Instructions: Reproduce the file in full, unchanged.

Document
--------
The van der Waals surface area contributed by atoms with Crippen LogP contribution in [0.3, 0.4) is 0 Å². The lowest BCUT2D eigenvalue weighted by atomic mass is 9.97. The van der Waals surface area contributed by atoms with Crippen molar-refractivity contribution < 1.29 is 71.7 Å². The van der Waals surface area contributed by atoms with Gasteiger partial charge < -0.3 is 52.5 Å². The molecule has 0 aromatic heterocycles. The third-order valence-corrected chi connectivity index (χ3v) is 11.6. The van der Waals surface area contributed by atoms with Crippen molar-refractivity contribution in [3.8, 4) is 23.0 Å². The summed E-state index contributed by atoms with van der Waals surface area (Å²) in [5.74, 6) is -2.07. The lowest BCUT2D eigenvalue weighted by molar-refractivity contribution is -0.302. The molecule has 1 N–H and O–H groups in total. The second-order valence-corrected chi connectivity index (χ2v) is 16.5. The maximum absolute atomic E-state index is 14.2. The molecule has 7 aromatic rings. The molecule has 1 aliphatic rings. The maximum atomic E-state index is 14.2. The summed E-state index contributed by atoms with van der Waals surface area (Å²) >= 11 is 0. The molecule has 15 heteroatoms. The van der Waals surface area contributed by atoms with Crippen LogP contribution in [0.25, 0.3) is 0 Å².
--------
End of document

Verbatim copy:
The van der Waals surface area contributed by atoms with Crippen LogP contribution in [0.3, 0.4) is 0 Å². The lowest BCUT2D eigenvalue weighted by atomic mass is 9.97. The van der Waals surface area contributed by atoms with Crippen molar-refractivity contribution < 1.29 is 71.7 Å². The van der Waals surface area contributed by atoms with Gasteiger partial charge < -0.3 is 52.5 Å². The molecule has 0 aromatic heterocycles. The third-order valence-corrected chi connectivity index (χ3v) is 11.6. The van der Waals surface area contributed by atoms with Crippen molar-refractivity contribution in [3.8, 4) is 23.0 Å². The summed E-state index contributed by atoms with van der Waals surface area (Å²) in [5.74, 6) is -2.07. The lowest BCUT2D eigenvalue weighted by molar-refractivity contribution is -0.302. The molecule has 1 N–H and O–H groups in total. The second-order valence-corrected chi connectivity index (χ2v) is 16.5. The maximum absolute atomic E-state index is 14.2. The molecule has 7 aromatic rings. The molecule has 1 aliphatic rings. The maximum atomic E-state index is 14.2. The summed E-state index contributed by atoms with van der Waals surface area (Å²) >= 11 is 0. The molecule has 15 heteroatoms. The van der Waals surface area contributed by atoms with Crippen LogP contribution in [0.25, 0.3) is 0 Å².